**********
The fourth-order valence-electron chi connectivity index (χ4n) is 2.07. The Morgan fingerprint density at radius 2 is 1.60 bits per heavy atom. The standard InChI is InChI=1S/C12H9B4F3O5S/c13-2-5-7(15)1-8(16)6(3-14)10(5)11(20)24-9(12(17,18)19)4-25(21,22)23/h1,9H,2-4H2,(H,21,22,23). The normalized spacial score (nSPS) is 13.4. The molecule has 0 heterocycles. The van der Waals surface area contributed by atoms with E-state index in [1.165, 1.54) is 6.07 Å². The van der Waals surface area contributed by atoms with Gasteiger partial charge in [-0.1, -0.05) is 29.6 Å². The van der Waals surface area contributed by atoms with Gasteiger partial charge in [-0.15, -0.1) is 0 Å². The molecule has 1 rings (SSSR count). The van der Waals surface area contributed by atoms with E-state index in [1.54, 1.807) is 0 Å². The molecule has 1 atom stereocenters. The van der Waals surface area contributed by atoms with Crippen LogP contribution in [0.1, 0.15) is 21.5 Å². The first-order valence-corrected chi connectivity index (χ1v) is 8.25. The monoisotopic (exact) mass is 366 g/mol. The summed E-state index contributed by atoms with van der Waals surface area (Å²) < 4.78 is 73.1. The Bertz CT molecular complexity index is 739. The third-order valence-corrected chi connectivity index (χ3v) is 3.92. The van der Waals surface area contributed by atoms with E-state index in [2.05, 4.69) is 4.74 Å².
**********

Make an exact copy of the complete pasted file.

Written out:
The fourth-order valence-electron chi connectivity index (χ4n) is 2.07. The Morgan fingerprint density at radius 2 is 1.60 bits per heavy atom. The standard InChI is InChI=1S/C12H9B4F3O5S/c13-2-5-7(15)1-8(16)6(3-14)10(5)11(20)24-9(12(17,18)19)4-25(21,22)23/h1,9H,2-4H2,(H,21,22,23). The normalized spacial score (nSPS) is 13.4. The molecule has 0 heterocycles. The van der Waals surface area contributed by atoms with E-state index in [1.165, 1.54) is 6.07 Å². The van der Waals surface area contributed by atoms with Gasteiger partial charge in [-0.1, -0.05) is 29.6 Å². The van der Waals surface area contributed by atoms with Gasteiger partial charge in [-0.15, -0.1) is 0 Å². The molecule has 1 rings (SSSR count). The van der Waals surface area contributed by atoms with E-state index in [1.54, 1.807) is 0 Å². The molecule has 1 atom stereocenters. The van der Waals surface area contributed by atoms with Crippen LogP contribution in [0.1, 0.15) is 21.5 Å². The first-order valence-corrected chi connectivity index (χ1v) is 8.25. The monoisotopic (exact) mass is 366 g/mol. The summed E-state index contributed by atoms with van der Waals surface area (Å²) < 4.78 is 73.1. The Bertz CT molecular complexity index is 739. The third-order valence-corrected chi connectivity index (χ3v) is 3.92. The van der Waals surface area contributed by atoms with E-state index in [2.05, 4.69) is 4.74 Å².